Archive for January, 2019

Should Virginia Impose a Tax on Plastic Bags?

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Credit: velkr0 / Flickr

Are plastic bags a problem in Virginia? Lawmakers in Richmond are divided. Michael Pope has details.

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The Future of Virginia Fisheries: Growing Our Own in the Blue Ridge

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  Blue Ridge Aquaculture raises about two million tilapia at a time — calm fish that like swimming in large schools. (Credit Sandy Hausman)

Like many cities in southside Virginia, Martinsville lost thousands of jobs as tobacco, furniture-making and textiles left for places where labor was cheaper.

But as those industries went away, a new one grew up thanks to one man with an idea.

Sandy Hausman met him and toured what is now the largest indoor fish farm in the world.

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Republicans Hope to Lift Age Cap on Autism Health Insurance Coverage

general assembly coverage 2019Lawmakers in Richmond are hoping to expand health insurance coverage to children with autism. Michael Pope has more.

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ERA Clears State Senate, But Future Remains Unclear

ERA YEsLawmakers in Virginia are moving forward with an old idea: the Equal Rights Amendment. Michael Pope has the story.

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Lawmakers On Both Sides of the Aisle Finding Middle Ground on Foster Care System Reform

StateSeal00Lawmakers are often divided along party lines on the hottest issues of the day. But, Republicans and Democrats are coming together on at least one issue. Michael Pope has details.

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The Future of Virginia Fisheries: Marine Life at Risk

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Blue crabs harvested by waterman James Eskridge (Credit: Sandy Hausman)

Virginia is the top supplier of seafood on the east coast.  Our watermen harvest more than four dozen species – scallops and oysters, blue crabs, clams, flounder and other fin fish worth over $200 million.

The creatures that live off our coast face some big problems, but as Sandy Hausman reports, scientists here are hoping to find solutions that make sustainable fishing possible.

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Former Journalists Push Press Freedom in House of Delegates

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The Virginia General Assembly now has two former journalists as members, and they are hoping to move forward with bills to increase press freedom.

Michael Pope has the story.

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Virginia Inches Closer to Raising the Minimum Wage

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Credit: MBandman / Creative Commons

The minimum wage in Virginia is $7.25 an hour, among the lowest in the nation. But, that might be changing soon. Michael Pope reports.

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New Democrats Say They Want to Rein in Dominion

general assembly coverage 2019As winter weather sets in, you may be looking at higher energy bills. But some state lawmakers say rates from Dominion are higher than they should be. Mallory Noe-Payne has more from the Capitol.

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A Casino Push in Bristol, Danville and Portsmouth

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Credit: TaxRebate.org.uk / Flickr

Could casinos be the key to bringing jobs and revenue to some parts of the state? A bipartisan group of lawmakers thinks so. The effort is targeted to three Virginia localities. Mallory Noe-Payne reports.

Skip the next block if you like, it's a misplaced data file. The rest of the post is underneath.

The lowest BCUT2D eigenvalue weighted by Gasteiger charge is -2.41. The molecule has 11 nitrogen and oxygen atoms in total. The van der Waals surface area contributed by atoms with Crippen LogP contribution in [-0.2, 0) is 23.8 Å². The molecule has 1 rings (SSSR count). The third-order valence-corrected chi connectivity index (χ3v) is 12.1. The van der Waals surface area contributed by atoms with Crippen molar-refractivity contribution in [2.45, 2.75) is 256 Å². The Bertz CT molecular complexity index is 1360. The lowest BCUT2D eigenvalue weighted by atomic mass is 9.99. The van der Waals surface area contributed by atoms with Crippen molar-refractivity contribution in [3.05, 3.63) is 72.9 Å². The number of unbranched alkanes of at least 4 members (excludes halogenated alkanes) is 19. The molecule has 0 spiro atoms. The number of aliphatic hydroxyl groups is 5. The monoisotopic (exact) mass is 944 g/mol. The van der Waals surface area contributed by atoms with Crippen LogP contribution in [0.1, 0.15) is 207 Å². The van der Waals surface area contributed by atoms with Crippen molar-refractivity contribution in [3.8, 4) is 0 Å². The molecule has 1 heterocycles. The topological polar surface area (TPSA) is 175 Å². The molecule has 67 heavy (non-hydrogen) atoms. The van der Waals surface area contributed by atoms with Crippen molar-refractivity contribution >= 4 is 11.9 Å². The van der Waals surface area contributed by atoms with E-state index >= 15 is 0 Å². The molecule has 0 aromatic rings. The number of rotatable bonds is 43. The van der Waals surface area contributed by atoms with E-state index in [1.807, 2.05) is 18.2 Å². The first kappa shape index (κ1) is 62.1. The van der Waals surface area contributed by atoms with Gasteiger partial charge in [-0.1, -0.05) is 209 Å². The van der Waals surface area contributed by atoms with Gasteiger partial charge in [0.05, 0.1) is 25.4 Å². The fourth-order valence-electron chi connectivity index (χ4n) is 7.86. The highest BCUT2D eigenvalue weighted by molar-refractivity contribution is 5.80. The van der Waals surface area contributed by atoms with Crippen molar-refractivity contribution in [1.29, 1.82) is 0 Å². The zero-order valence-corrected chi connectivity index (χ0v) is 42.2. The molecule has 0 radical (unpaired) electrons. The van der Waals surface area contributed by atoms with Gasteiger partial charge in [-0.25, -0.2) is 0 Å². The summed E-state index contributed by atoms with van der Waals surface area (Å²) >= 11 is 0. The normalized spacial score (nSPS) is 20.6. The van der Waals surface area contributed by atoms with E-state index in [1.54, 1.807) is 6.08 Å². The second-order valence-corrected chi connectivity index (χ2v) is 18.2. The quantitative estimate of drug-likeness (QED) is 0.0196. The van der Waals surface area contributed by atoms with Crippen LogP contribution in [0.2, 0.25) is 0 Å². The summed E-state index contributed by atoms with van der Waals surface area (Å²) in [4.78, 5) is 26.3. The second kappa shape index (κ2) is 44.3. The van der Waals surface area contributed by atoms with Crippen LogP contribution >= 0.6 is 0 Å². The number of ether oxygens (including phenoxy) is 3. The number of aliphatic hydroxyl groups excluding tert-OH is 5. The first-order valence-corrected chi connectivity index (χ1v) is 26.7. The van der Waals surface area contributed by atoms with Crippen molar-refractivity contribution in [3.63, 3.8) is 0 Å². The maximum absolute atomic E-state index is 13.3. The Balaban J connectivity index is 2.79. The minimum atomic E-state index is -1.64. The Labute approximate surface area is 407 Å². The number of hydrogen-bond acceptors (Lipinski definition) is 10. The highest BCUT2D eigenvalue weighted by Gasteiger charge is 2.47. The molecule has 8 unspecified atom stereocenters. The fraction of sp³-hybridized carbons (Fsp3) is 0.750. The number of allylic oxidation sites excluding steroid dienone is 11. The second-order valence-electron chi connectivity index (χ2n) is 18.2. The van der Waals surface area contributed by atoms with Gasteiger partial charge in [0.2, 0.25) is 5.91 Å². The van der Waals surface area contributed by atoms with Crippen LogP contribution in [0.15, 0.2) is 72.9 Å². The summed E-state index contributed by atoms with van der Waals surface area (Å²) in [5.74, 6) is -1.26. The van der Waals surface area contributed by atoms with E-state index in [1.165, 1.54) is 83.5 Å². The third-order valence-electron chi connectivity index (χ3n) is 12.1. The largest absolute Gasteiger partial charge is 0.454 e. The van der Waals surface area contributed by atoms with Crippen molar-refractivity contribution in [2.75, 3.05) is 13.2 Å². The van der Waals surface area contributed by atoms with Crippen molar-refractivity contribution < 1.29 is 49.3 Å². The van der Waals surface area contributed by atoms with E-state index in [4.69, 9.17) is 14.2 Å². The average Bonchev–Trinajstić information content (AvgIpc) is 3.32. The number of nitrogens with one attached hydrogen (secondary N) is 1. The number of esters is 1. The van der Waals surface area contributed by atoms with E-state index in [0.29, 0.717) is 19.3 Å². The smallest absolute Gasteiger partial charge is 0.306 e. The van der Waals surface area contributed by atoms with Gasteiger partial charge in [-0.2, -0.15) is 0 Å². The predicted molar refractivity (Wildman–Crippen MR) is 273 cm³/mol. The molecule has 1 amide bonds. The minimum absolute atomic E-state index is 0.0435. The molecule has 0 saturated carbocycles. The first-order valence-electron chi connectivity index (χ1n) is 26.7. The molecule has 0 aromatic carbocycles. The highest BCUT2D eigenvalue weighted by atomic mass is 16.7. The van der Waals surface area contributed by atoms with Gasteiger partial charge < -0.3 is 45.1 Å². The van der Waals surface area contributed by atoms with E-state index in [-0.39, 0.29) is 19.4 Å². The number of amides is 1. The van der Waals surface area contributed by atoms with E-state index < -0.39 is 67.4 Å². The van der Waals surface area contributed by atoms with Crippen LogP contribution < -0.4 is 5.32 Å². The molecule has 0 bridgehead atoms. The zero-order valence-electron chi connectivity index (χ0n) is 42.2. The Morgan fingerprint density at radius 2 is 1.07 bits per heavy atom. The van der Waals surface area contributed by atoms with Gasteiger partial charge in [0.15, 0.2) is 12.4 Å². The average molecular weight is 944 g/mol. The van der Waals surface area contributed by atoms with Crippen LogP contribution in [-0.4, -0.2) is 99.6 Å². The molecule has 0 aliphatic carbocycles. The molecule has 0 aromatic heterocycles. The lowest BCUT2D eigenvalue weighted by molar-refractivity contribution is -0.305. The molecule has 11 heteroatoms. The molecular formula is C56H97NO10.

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Va. News: Bristol offers Medical Cannabis classes, Norfolk stops prosecuting Marijuana Possession

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Marijuana users in Norfolk will no longer be prosecuted for misdemeanor possession and the City of Bristol is gearing up to take full advantage of job opportunities in the medical marijuana field.

 

Those have been among the most read stories over the past week at the Virginia Public Access Project’s Va. News link.

 

More now from Fred Echols.

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Some Lawmakers Want to Require Minimum Wage for Piecework Laborers in Virginia

StateSeal00The minimum wage does not apply to all workers, and Virginia law has several categories of workers who are exempt. Although, some lawmakers want to change that. Michael Pope reports.

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Tiny Fish Causes Big Controversy in Richmond

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  Menhaden are nutritious fish enjoyed by marine mammals, sea birds and bigger fish.
(Credit: VIMS)

Virginia’s legislature is back in session, and lawmakers may again be talking about a tiny fish called the menhaden.

It’s the only fish regulated by the General Assembly, and proposed catch limits are proving controversial as Sandy Hausman reports.

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Pope, Church & State: A Weekly Look at the 2019 General Assembly Session

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Throughout Virginia’s 2019 General Assembly session, All Things Considered host Luke Church and reporter Michael Pope will break down the highlights from the Capitol each week.

Week 1:

The 2019 General Assembly session got started this week with a little more bipartisanship than in years past.

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Equal Rights Amendment Clears One Early Hurdle But Debate Continues

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It’s been decades since lawmakers first started debating the Equal Rights Amendment.

And, as Michael Pope reports it’s a debate that’s still going strong.

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ACLU Joins Call for More Information on How Virginia Handles Solitary Confinement

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Credit: David Nakayama / Creative Commons

Democratic lawmakers and the ACLU of Virginia are pushing for more information on how the state uses solitary confinement. Mallory Noe-Payne has details.

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Republicans Skeptical of Some of Northam’s Progressive Proposals

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Reaction to the governor’s state of the commonwealth address was mixed, mostly falling along partisan lines.